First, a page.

Botulinum toxin in dermatology – beyond wrinkles and sweat

  title={Botulinum toxin in dermatology – beyond wrinkles and sweat},
  author={Uwe Wollina and Helga Konrad and S. Hagen Petersen},
  journal={Journal of Cosmetic Dermatology},
Botulinum toxin (BTX) types A and B have been used with success in cosmetic dermatology and hyperhidrosis treatment. 

[Botulinum toxin A for the treatment of familial benign pemphigus].

Botulinum Neurotoxin Type A in the Treatment of Oily Skin and Acne: Evidence and a Proposed Mechanism

Current evidence suggests that botulinum neurotoxins can be used as a safe and effective treatment modality for acne and other skin disorders related to the overactivity of sebaceous glands.

Therapeutic Hotline: Topical glycopyrrolate: a successful treatment for craniofacial hyperhidrosis and eccrine hidrocystomas

Eccrine hidrocystoma is a benign tumor derived from eccrine sudoriparous glands that has been associated with Graves' disease, Parkinson's disease, and idiopathic craniofacial hyperhidrosis.

The effect of synthetic acetylhexapeptide‐8 (AH8) on sebaceous function

This study aims to evaluate the in vitro and clinical effects of topical acetylhexapeptide‐8 (AH8) on the appearance of oily skin.

Intralesional botulinum toxin-A injection for the treatment of multiple eccrine hidrocystomas

Intralesional botulinum toxin-A for treatment of multiple hidrocystomas is a simple and well-tolerated procedure accompanied by excellent results, a good postoperative course, and no risk of scarring.

Botulinum toxin (Botox) A for reducing the appearance of facial wrinkles: a literature review of clinical use and pharmacological aspect

  • B. Satriyasa
  • Medicine
    Clinical, cosmetic and investigational dermatology
  • 2019
This article provides a literature review regarding the general issue of Botox as a treatment for reducing facial wrinkle, and concludes that Botox is good and safe medicine to reduce the appearance of facial wrinkles.

Over View Regarding Efficacy of Clostridium Botulinum Toxin (Botox) For the Management of Various Pathologies

The results extracted from the review of literature showed that it is safe with minimum side effects to treat many medical and surgical conditions and the insight regarding clinical efficacy and side effects of botulinum toxin was planned.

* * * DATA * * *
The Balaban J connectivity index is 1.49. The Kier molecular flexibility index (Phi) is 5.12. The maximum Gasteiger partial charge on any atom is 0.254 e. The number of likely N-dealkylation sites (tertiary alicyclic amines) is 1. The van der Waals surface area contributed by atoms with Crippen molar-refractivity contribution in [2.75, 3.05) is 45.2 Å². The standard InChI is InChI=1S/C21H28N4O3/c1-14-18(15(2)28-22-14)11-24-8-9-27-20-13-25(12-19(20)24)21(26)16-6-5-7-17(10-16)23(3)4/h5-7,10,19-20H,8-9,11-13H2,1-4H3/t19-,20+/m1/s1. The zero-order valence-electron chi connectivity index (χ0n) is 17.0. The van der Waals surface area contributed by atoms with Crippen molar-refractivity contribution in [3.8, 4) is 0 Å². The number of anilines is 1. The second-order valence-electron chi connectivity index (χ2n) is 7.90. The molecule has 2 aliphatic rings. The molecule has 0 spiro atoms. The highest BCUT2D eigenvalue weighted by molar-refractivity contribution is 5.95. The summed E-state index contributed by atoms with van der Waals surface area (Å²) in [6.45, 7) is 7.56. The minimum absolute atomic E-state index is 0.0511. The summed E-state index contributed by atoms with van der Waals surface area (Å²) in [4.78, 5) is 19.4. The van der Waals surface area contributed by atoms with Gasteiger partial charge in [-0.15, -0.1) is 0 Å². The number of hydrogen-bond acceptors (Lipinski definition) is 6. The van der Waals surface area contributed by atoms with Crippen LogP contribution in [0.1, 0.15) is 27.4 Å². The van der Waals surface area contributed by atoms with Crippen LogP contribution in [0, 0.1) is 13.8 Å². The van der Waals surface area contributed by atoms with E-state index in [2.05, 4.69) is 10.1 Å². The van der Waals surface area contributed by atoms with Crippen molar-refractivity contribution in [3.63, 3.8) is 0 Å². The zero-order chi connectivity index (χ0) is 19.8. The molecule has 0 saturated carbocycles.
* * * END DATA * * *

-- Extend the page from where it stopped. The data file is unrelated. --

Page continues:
Botulinum toxin in dermatology – beyond wrinkles and sweat

The toxicology of hydroquinone – relevance to occupational and environmental exposure, and human in vivo and in vitro topical bioavailability, metabolism, and disposition, is studied.

Management of familial benign chronic pemphigus

Treatment options for benign familial chronic pemphigus include topical and/or systemic agents and surgery including laser, which summarizes the available treatment options.



Botulinum toxin A in anal fissures: a modified technique

  • U. WollinaH. Konrad
  • Medicine
    Journal of the European Academy of Dermatology and Venereology : JEADV
  • 2002
Background Anal fissures are common and painful. Botulinum toxin A (BTXA) is considered to be the most potent non‐surgical treatment; however, no attention has been paid to associated hyperhidrosis.

Adjuvant botulinum toxin A in dyshidrotic hand eczema: a controlled prospective pilot study with left–right comparison

  • U. WollinaT. Karamfilov
  • Medicine, Psychology
    Journal of the European Academy of Dermatology and Venereology : JEADV
  • 2002
A prospective pilot study was performed with left–right comparison in order to investigate whether chemical de‐innervation of sudoriferic nerves would be superior to standard therapy with topical corticosteroids.

Psoriasiform eruption from intramuscular botulinum A toxin.

The first case of a psoriasiform eruption temporally related to the injection of botulinum A toxin into the medial rectus muscle to treat an ocular motility disorder is reported, to the authors' knowledge.

Botulinum Toxin Type B (Myobloc)

  • Leslie BaumannLaura Black
  • Medicine
    Dermatologic surgery : official publication for American Society for Dermatologic Surgery [et al.]
  • 2003
What is currently known about botulinum toxin type B and its efficacy and safety is reviewed.

Atopy in lichen simplex (neurodermatitis cricumscripta)

  • G. Singh
  • Biology
    The British journal of dermatology
  • 1973
SUMMARY A Statistical study of 102 patients with lichen simplex lesions and a large group of controls shows a significant association between this disease and a personal and family history of atopic

Botulinum toxin type A injection in the treatment of lichen simplex: an open pilot study.

It is concluded that lichen simplex-associated pruritus can be overcome by intradermal botulinum toxin A injection.

Minimally Invasive Application of Botulinum Toxin Type A in Nasal Hypersecretion

It is concluded that this minimal invasive method of local botulinum toxin application might be a very effective and safe option for the treatment of nasal hypersecretion of different etiologies.

Evidence-based medicine: botulinum toxin in focal hyperhidrosis

Abstract All studies performed so far indicate that BTX-A is a safe and effective treatment for focal hyperhidrosis of the axillae and palms, for gustatory sweating, and for some other rare

Use of botulinum toxin type A in a case of persistent parotid sialocele.

  • T. ChowS. Kwok
  • Medicine
    Hong Kong medical journal = Xianggang yi xue za zhi
  • 2003
A 52-year-old Chinese man who had a 10-year history of right parotid swelling was reported on, andBotulinum toxin therapy was an effective method of treating persistent sialocele.

Treatment of proctalgia fugax with botulinum A toxin

Botulinum A toxin seems to be a promising treatment for patients with proctalgia fugax, and further trials appear to be worthwhile for this condition, which has been described as incurable.